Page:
Aim To evaluate the role of ultrasound (US) following magnetic resonance imaging (MRI) and mammography in patients with newly diagnosed breast cancers by assessing the additional cancer detection rate of US. Material and methods Two hundred and twenty-five women who had undergone 225 MRI examinations followed by US were included. An US-detected additional cancer was defined as a lesion detected using breast US that had not been detected by MRI, and which was shown to be malignant at histopathology. The rate of additional cancer detection, incidence of additional malignancies, positive predictive value (PPV), and false-positive (FP) rate were analysed. Factors associated with an increase in the additional cancer detection rate were analysed. Results The additional cancer detection rate was 0% (0/225) for the ipsilateral breast and 0.9% (2/225) for the contralateral breast, and the PPVs were 0% (0/5) and 100% (2/2), respectively. The overall TP:FP ratio was 0.4 (2:5). The additional cancer detection rate was higher for cases with moderate and severe background parenchymal enhancement than cases with minimal and mild background parenchymal enhancement (p=0.003). The additional cancer detection rate for cases with moderate and severe background parenchymal enhancement was 5.7% (2/35) for the contralateral breast (p=0.003). Conclusion Preoperative breast US following MRI and mammography can help clinicians screen for contralateral cancers with an additional detection rate of 0.9%. Moreover, whole-breast US might be a useful contralateral screening modality in cases with moderate or marked parenchymal enhancement on breast MRI.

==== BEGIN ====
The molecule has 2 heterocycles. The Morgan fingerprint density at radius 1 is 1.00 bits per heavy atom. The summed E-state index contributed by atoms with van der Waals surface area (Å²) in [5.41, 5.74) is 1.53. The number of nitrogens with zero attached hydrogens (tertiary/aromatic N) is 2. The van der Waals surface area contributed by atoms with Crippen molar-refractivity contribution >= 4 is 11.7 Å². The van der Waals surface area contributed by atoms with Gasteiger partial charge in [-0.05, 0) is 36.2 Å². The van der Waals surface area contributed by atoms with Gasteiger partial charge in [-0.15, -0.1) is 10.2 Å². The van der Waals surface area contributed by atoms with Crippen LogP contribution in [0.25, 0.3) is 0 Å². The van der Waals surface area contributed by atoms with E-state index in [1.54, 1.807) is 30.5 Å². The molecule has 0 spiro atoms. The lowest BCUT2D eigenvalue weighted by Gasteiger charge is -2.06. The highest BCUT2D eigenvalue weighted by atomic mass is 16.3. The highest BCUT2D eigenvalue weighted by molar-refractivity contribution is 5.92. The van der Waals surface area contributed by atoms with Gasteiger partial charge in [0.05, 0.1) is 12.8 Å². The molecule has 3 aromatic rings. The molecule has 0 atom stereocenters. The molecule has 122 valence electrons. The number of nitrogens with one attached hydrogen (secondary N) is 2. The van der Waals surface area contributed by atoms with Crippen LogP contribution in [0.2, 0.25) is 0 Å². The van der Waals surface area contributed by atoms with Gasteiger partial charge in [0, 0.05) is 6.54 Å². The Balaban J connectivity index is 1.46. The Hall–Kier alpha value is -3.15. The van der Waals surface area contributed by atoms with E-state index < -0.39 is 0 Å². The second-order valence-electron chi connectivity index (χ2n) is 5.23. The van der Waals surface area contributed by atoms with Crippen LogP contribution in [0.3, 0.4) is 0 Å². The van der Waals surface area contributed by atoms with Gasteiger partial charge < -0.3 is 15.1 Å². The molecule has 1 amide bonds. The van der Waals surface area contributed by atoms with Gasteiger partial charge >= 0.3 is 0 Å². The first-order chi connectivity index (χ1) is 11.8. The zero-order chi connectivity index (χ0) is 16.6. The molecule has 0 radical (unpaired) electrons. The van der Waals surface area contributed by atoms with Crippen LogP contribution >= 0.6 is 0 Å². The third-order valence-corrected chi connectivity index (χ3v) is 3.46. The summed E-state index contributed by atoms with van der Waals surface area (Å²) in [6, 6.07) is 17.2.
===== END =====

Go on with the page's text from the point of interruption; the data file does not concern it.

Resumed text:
Bibliographical notePublisher Copyright:
© 2016 The Royal College of Radiologists
All Science Journal Classification (ASJC) codes
- Radiology Nuclear Medicine and imaging